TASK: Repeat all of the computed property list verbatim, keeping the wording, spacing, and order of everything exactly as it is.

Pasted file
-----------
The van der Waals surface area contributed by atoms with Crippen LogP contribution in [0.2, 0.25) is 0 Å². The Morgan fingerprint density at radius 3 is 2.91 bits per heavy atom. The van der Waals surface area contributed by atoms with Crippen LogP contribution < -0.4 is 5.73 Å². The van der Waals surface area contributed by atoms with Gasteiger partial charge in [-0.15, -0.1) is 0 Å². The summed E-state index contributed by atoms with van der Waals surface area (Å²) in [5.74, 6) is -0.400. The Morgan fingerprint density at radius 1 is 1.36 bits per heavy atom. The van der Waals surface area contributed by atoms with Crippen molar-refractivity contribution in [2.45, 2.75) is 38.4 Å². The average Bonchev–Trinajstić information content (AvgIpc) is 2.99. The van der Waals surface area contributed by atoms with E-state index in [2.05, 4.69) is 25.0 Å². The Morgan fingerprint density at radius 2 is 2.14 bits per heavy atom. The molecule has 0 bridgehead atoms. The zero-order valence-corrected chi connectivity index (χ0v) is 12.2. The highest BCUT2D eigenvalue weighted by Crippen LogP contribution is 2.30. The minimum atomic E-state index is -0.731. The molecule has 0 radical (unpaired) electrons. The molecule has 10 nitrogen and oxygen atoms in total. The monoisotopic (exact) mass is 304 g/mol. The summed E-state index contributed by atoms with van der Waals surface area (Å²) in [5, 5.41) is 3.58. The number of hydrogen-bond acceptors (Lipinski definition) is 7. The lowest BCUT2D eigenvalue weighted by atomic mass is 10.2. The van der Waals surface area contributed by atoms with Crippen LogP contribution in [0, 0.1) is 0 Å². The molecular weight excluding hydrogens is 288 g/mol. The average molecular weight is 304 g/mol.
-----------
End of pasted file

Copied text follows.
The van der Waals surface area contributed by atoms with Crippen LogP contribution in [0.2, 0.25) is 0 Å². The Morgan fingerprint density at radius 3 is 2.91 bits per heavy atom. The van der Waals surface area contributed by atoms with Crippen LogP contribution < -0.4 is 5.73 Å². The van der Waals surface area contributed by atoms with Gasteiger partial charge in [-0.15, -0.1) is 0 Å². The summed E-state index contributed by atoms with van der Waals surface area (Å²) in [5.74, 6) is -0.400. The Morgan fingerprint density at radius 1 is 1.36 bits per heavy atom. The van der Waals surface area contributed by atoms with Crippen molar-refractivity contribution in [2.45, 2.75) is 38.4 Å². The average Bonchev–Trinajstić information content (AvgIpc) is 2.99. The van der Waals surface area contributed by atoms with E-state index in [2.05, 4.69) is 25.0 Å². The Morgan fingerprint density at radius 2 is 2.14 bits per heavy atom. The molecule has 0 bridgehead atoms. The zero-order valence-corrected chi connectivity index (χ0v) is 12.2. The highest BCUT2D eigenvalue weighted by Crippen LogP contribution is 2.30. The minimum atomic E-state index is -0.731. The molecule has 0 radical (unpaired) electrons. The molecule has 10 nitrogen and oxygen atoms in total. The monoisotopic (exact) mass is 304 g/mol. The summed E-state index contributed by atoms with van der Waals surface area (Å²) in [5, 5.41) is 3.58. The number of hydrogen-bond acceptors (Lipinski definition) is 7. The lowest BCUT2D eigenvalue weighted by atomic mass is 10.2. The van der Waals surface area contributed by atoms with Crippen LogP contribution in [0, 0.1) is 0 Å². The molecular weight excluding hydrogens is 288 g/mol. The average molecular weight is 304 g/mol.